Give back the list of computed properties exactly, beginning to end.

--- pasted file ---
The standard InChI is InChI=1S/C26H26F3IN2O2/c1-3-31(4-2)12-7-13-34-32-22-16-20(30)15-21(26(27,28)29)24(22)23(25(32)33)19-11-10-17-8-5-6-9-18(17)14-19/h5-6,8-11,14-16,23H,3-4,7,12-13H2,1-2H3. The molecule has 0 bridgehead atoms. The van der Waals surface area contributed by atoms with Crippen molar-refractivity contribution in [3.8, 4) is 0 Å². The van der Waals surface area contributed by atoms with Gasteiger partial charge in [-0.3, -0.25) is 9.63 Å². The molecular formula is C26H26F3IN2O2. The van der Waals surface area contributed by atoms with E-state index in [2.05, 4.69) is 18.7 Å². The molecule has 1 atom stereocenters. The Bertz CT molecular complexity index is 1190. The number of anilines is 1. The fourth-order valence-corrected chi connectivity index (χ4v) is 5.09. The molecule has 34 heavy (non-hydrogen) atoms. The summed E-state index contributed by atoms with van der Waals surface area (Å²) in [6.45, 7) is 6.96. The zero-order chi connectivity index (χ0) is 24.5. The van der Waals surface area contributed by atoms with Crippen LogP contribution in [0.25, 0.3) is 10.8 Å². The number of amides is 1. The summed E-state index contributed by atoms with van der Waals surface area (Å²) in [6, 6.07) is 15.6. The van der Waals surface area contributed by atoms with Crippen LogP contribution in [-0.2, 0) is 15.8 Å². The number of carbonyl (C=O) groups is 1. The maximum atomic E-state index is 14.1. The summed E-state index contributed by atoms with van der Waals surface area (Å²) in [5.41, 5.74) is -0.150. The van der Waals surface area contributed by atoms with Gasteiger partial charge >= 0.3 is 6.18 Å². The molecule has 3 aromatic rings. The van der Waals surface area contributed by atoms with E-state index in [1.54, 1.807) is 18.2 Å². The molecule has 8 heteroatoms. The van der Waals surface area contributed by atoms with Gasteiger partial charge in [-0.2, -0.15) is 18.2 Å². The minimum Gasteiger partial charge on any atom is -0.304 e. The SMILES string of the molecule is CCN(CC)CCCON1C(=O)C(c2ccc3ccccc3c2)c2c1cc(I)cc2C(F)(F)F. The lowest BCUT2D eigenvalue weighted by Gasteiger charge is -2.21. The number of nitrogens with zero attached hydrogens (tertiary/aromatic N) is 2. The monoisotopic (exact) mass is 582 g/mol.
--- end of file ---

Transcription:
The standard InChI is InChI=1S/C26H26F3IN2O2/c1-3-31(4-2)12-7-13-34-32-22-16-20(30)15-21(26(27,28)29)24(22)23(25(32)33)19-11-10-17-8-5-6-9-18(17)14-19/h5-6,8-11,14-16,23H,3-4,7,12-13H2,1-2H3. The molecule has 0 bridgehead atoms. The van der Waals surface area contributed by atoms with Crippen molar-refractivity contribution in [3.8, 4) is 0 Å². The van der Waals surface area contributed by atoms with Gasteiger partial charge in [-0.3, -0.25) is 9.63 Å². The molecular formula is C26H26F3IN2O2. The van der Waals surface area contributed by atoms with E-state index in [2.05, 4.69) is 18.7 Å². The molecule has 1 atom stereocenters. The Bertz CT molecular complexity index is 1190. The number of anilines is 1. The fourth-order valence-corrected chi connectivity index (χ4v) is 5.09. The molecule has 34 heavy (non-hydrogen) atoms. The summed E-state index contributed by atoms with van der Waals surface area (Å²) in [6.45, 7) is 6.96. The zero-order chi connectivity index (χ0) is 24.5. The van der Waals surface area contributed by atoms with Crippen LogP contribution in [0.25, 0.3) is 10.8 Å². The number of amides is 1. The summed E-state index contributed by atoms with van der Waals surface area (Å²) in [6, 6.07) is 15.6. The van der Waals surface area contributed by atoms with Crippen LogP contribution in [-0.2, 0) is 15.8 Å². The number of carbonyl (C=O) groups is 1. The maximum atomic E-state index is 14.1. The summed E-state index contributed by atoms with van der Waals surface area (Å²) in [5.41, 5.74) is -0.150. The van der Waals surface area contributed by atoms with Gasteiger partial charge >= 0.3 is 6.18 Å². The molecule has 3 aromatic rings. The van der Waals surface area contributed by atoms with E-state index in [1.54, 1.807) is 18.2 Å². The molecule has 8 heteroatoms. The van der Waals surface area contributed by atoms with Gasteiger partial charge in [-0.2, -0.15) is 18.2 Å². The minimum Gasteiger partial charge on any atom is -0.304 e. The SMILES string of the molecule is CCN(CC)CCCON1C(=O)C(c2ccc3ccccc3c2)c2c1cc(I)cc2C(F)(F)F. The lowest BCUT2D eigenvalue weighted by Gasteiger charge is -2.21. The number of nitrogens with zero attached hydrogens (tertiary/aromatic N) is 2. The monoisotopic (exact) mass is 582 g/mol.